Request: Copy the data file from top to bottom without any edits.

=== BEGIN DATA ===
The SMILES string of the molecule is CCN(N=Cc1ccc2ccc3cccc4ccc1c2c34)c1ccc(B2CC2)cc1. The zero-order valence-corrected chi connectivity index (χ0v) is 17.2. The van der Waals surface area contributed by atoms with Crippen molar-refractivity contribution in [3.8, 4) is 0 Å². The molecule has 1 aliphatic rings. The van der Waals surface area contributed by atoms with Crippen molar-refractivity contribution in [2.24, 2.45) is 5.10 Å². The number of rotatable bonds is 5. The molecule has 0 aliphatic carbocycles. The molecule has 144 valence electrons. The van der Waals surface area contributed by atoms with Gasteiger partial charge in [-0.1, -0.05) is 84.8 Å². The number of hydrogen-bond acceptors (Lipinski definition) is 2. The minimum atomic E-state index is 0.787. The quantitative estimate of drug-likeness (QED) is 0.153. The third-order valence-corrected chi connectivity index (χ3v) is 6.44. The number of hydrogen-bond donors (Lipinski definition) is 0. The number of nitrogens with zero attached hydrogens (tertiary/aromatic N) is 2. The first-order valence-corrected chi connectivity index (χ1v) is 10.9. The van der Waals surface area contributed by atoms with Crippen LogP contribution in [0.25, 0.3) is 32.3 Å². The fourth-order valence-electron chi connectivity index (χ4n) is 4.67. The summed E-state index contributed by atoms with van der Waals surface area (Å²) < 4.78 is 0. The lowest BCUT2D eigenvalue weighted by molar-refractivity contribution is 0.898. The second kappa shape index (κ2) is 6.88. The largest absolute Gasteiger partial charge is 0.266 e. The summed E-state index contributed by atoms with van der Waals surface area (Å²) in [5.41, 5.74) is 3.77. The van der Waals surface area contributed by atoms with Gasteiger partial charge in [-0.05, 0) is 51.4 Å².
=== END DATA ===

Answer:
The SMILES string of the molecule is CCN(N=Cc1ccc2ccc3cccc4ccc1c2c34)c1ccc(B2CC2)cc1. The zero-order valence-corrected chi connectivity index (χ0v) is 17.2. The van der Waals surface area contributed by atoms with Crippen molar-refractivity contribution in [3.8, 4) is 0 Å². The molecule has 1 aliphatic rings. The van der Waals surface area contributed by atoms with Crippen molar-refractivity contribution in [2.24, 2.45) is 5.10 Å². The number of rotatable bonds is 5. The molecule has 0 aliphatic carbocycles. The molecule has 144 valence electrons. The van der Waals surface area contributed by atoms with Gasteiger partial charge in [-0.1, -0.05) is 84.8 Å². The number of hydrogen-bond acceptors (Lipinski definition) is 2. The minimum atomic E-state index is 0.787. The quantitative estimate of drug-likeness (QED) is 0.153. The third-order valence-corrected chi connectivity index (χ3v) is 6.44. The number of hydrogen-bond donors (Lipinski definition) is 0. The number of nitrogens with zero attached hydrogens (tertiary/aromatic N) is 2. The first-order valence-corrected chi connectivity index (χ1v) is 10.9. The van der Waals surface area contributed by atoms with Crippen LogP contribution in [0.25, 0.3) is 32.3 Å². The fourth-order valence-electron chi connectivity index (χ4n) is 4.67. The summed E-state index contributed by atoms with van der Waals surface area (Å²) < 4.78 is 0. The lowest BCUT2D eigenvalue weighted by molar-refractivity contribution is 0.898. The second kappa shape index (κ2) is 6.88. The largest absolute Gasteiger partial charge is 0.266 e. The summed E-state index contributed by atoms with van der Waals surface area (Å²) in [5.41, 5.74) is 3.77. The van der Waals surface area contributed by atoms with Gasteiger partial charge in [-0.05, 0) is 51.4 Å².